How Human Papillomavirus (HPV) Is Treated

Treatment Focuses on Symptoms and the Avoidance of Complications

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In most cases, the immune system will be able to clear human papillomavirus (HPV) on its own within 18 to 24 months, usually with no long-term consequences, though that is not always the case. Because there are no drugs available to treat an active HPV infection, HPV treatment involves resolving HPV symptoms and monitoring for any changes in the skin or mucosal cells; in addition to causing genital warts, more than 30 of the approximately 150 viruses that make up HPV are linked to cervical, anal, and other cancers.

HPV treatment options are largely based on whether a person has one or more of the following features:

  • Asymptomatic infection
  • Genital warts
  • Abnormal changes in cells (dysplasia) of the cervix, vagina, vulva, anus, penis, mouth, or throat

Let's look at each of these individually.

Asymptomatic Infection

When an HPV infection is asymptomatic (without symptoms), no specific treatment is recommended. These infections are often identified if a person's sexual partner has developed genital warts.

If a woman tests positive for cervical HPV infection but has a normal Pap smear, the doctor may do one of two things:

  • Schedule another round of tests in 12 months. If the results are normal, you can return to normal screening. If they are not, additional testing will be needed.
  • Perform an HPV test to identify the two high-risk HPV strains (HPV 16 and HPV 18) that account for 70 percent of all cervical cancers. If the results are negative (meaning you have not been infected with these specific viruses), you can be retested in 12 months as a safeguard. If the results are positive, additional testing will be needed.

While there are no specific recommendations or HPV tests available for men, those considered to be at high risk—namely, men who have sex with men (MSM) who engage in receptive anal sex—could undergo an anal Pap smear to check for dysplasia. This is especially true for MSM who have HIV.

If you are confirmed to have HPV but have no symptoms, you may be advised to get an HPV vaccination to protect you against the most common high-risk strains of HPV. Vaccination is recommended up until the age of 26 for women and 21 for men.

People at high risk can get vaccinated at any time. Sexual partners should also consider getting vaccinated.

Genital Warts

Though unsightly and uncomfortable, genital warts generally do not pose any major health risk. Most are caused by two low-risk strains, known as HPV 6 and HPV 11, which account for around 90 percent of all genital wart outbreaks.

Some genital warts may go away on their own, usually within a year. Others may need to be treated at home with topical creams prescribed by a doctor.

Other methods of genital wart treatment include:

  • Cryotherapy (freezing warts with liquid nitrogen)
  • Electrocautery (using electricity to burn warts away)
  • Surgery
  • Laser therapy
  • Trichloracetic acid (applied topically to gradually remove a wart)

Genital warts should never be considered normal, and you should not treat them at home without first seeing a doctor. While most warts will turn out to be benign, others may require further investigation, particularly if they are bleeding, inflamed, spreading, resistant to treatment, or have an atypical appearance.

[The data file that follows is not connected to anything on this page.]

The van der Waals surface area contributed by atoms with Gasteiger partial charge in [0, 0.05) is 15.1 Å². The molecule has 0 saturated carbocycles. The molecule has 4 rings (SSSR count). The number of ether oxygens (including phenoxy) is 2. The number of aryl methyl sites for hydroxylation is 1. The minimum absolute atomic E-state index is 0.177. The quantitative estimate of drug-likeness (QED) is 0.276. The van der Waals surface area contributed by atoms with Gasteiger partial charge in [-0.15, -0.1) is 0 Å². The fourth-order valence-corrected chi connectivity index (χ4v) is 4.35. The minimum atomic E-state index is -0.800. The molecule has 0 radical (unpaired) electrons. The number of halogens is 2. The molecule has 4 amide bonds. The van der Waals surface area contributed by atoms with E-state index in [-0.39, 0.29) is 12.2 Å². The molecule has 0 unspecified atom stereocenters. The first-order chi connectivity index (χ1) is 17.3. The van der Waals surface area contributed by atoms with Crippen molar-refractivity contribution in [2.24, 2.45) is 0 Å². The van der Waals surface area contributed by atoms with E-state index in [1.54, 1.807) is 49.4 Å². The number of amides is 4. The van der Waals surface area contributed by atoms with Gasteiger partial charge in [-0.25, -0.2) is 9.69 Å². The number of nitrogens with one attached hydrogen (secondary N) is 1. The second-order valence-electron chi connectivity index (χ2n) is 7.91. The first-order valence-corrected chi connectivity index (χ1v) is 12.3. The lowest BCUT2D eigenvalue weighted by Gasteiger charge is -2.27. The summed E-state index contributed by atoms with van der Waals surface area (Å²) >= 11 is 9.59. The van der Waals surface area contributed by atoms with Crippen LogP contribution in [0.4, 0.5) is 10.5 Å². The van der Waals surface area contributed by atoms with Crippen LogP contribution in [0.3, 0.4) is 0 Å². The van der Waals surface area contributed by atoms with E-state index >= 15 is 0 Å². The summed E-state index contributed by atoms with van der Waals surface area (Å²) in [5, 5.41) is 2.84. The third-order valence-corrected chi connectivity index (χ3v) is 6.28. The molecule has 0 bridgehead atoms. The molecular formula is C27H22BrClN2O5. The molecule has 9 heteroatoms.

Dysplasia

Infection with certain high-risk HPV strains can lead to abnormal changes in the tissues of the genitals or anus. Known as dysplasia, these changes can vary in severity from mild (low-grade) to serious (high-grade). While mild dysplasia usually resolves on its own, moderate to severe dysplasia may progress to an early form of cancer known as carcinoma in situ (CIS).

The diagnosis can be made by performing a biopsy and analyzing the tissues in the lab.

  • For persons with low-grade dysplasia, doctors will typically take a watch-and-wait approach.
  • For persons with moderate- to high-grade dysplasia, treatment would involve the removal of affected tissue using either a loop electrosurgical excision procedure (LEEP), cone biopsy, cryotherapy, or other surgical techniques.

It is important to remember that dysplasia is not cancer. The removal of tissue is simply to reduce the risk of dysplastic cells becoming neoplastic (cancerous).

Treating dysplasia (whether of the cervix, anus, penis, or larynx) only treats the symptoms of the infection, not the infection itself. People who have been diagnosed with dysplasia will need to be monitored closely for recurrence. This is especially true if an HPV infection lasts for more than two years.

Considerations

While an HPV infection can be distressing, it provides you the opportunity to catch a problem before it can become serious or even life-threatening.

By and large, HPV treatments have few complications. Many of the treatments are covered, at least in part, by health insurance. Patient assistance and co-pay programs are available to assist with vaccination costs.

Women who require more frequent treatments and biopsies may be at an increased risk of pre-term labor or low birth weight babies. But, on its own, HPV treatment will not directly affect a woman's chance of getting pregnant. Moreover, HPV is rarely passed from a mother to her baby during pregnancy.

In the unlikely event that cancer is diagnosed, remember that getting early treatment gives you the greatest chance at the best outcome. As you address your HPV diagnosis, be sure to tell those you love about prevention strategies that can help them stay well.

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